Archive for the ‘Strategy and Tactics’ Category


Day Three, Spotsylvania Court House

Today is the 150th Anniversary of the third day of the Battle of Spotsylvania Court House, and I have always thought that this day provided an excellent illustration of what worked with the Army of the Potomac, what didn’t work, and the problems that posed for U.S. Grant.

The Day’s Events
Grant began the day by deducing from Rebel movements that Lee was about to strike at his left flank, held by II Corps. Based on that, he knew that Lee must have withdrawn troops from somewhere to reinforce the Rebel right for that attack, and guessed wrongly that the troops came from Laurel Hill in the center. He therefore planned on pulling back his threatened left while launching a general assault on the Rebel army, with the intent of breaking through the weakened center.

The first phase of Grant’s plan began in the morning, with II Corps, under Hancock, pulling back. The bulk of his corps went to support the attack in the center, leaving Barlow’s Division to cover the withdrawal. In the early¬† afternoon, Jubal Early sent Heth’s Divison to pounce on the isolated Barlow and very nearly caught and mauled him, but the Billies got away to security, north of the Po River.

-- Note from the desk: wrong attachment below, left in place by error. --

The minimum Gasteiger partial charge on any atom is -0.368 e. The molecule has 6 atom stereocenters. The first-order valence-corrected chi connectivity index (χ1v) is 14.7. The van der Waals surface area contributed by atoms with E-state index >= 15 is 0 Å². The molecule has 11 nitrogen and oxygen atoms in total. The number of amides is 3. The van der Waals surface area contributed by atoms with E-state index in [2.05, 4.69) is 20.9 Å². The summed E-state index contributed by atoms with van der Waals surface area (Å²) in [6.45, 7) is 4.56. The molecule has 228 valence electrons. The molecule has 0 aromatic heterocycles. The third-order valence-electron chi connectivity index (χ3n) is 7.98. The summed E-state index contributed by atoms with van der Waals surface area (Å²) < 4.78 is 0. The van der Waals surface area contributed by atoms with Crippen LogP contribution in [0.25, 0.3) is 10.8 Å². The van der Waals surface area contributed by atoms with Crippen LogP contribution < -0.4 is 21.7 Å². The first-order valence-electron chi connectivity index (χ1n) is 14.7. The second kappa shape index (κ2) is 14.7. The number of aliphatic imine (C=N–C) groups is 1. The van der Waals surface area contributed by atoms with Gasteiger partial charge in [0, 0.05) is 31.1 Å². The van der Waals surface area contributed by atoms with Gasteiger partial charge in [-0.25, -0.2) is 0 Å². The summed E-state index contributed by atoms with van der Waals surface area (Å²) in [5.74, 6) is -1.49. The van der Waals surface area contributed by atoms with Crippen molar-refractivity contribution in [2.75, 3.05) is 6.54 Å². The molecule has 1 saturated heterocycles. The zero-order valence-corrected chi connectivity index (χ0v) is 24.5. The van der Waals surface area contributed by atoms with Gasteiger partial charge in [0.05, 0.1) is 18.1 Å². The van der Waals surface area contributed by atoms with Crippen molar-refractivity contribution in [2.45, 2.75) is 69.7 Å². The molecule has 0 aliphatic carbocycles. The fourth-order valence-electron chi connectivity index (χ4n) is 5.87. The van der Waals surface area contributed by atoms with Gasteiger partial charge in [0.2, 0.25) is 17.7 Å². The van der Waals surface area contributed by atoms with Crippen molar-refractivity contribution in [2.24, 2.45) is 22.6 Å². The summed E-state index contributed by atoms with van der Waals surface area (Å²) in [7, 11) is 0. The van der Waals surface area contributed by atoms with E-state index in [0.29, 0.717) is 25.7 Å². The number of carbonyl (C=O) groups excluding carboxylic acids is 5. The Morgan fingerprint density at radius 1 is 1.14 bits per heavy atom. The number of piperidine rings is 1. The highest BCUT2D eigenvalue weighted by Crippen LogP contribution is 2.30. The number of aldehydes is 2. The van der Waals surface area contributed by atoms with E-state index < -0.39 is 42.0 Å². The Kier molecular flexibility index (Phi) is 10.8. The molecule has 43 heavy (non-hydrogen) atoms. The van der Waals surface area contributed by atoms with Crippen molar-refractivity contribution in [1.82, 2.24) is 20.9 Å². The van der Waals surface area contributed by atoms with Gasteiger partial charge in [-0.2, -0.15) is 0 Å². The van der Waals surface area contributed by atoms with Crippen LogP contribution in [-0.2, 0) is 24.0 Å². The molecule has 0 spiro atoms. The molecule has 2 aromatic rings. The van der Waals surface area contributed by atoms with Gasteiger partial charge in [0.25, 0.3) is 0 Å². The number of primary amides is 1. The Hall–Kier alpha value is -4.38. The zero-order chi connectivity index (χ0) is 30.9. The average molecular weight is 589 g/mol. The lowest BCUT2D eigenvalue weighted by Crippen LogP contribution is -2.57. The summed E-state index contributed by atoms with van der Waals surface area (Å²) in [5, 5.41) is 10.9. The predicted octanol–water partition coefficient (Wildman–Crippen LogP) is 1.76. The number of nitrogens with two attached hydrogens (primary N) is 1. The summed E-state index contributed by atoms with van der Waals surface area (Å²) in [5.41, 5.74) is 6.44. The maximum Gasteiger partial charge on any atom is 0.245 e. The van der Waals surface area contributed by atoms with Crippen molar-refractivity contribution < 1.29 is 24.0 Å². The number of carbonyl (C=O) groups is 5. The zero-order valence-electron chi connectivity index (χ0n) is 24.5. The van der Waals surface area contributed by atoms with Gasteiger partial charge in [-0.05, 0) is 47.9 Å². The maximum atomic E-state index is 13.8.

Next came the Union’s late afternoon assault. With Hancock gone to extricate his men from Early’s attack, the senior officer present was G.K. Warren, commander of the V Corps. Sensitive to criticism that he wasn’t aggressive enough, Warren asked battlefield commander George Meade for permission to attack an hour earlier than scheduled. Meade rather stupidly agreed. As it happened, the rest of the general attack wasn’t in motion until 6 o’clock, whereas Warren went in with more than half the available strength at 4 o’clock. As a result, the one success of the day — Emory Upton’s celebrated penetration of the Mule Shoe — was left unsupported and inevitable repulsed.

Meanwhile Burnside’s IX Corps on the Union left did what one might have come to expect from an operation under Ambrose Burnside: nothing. As it turned out, the part of his line Lee had stripped to reinforce the Rebel right was his left, not the center, so only Wilcox’s Division was in front of Burnside’s gigantic army corps. Burnside stopped and dug in as soon as he encountered the slightest resistance.

A General Is Only As Good As His Army
Much has been made of Grant’s failures against Lee, and I think part of the blame for that lies with the human material he had to work with. While most of the troops of the Army of the Potomac were brave, hard working, doughty fighters, the officer corps was still very much what George McClellan had made them: sometimes slow, sometimes timid, sometimes uncoordinated.

I can’t find much fault in Grant’s choices on May 10, even though he guessed wrongly about where Lee had diverted troops from. The facts are he knew Lee’s army was smaller and knew Lee had diverted troops. His plan was such that if the line was weak anywhere, even where he didn’t expect it, a vigorous, competent attack should have succeeded somewhere.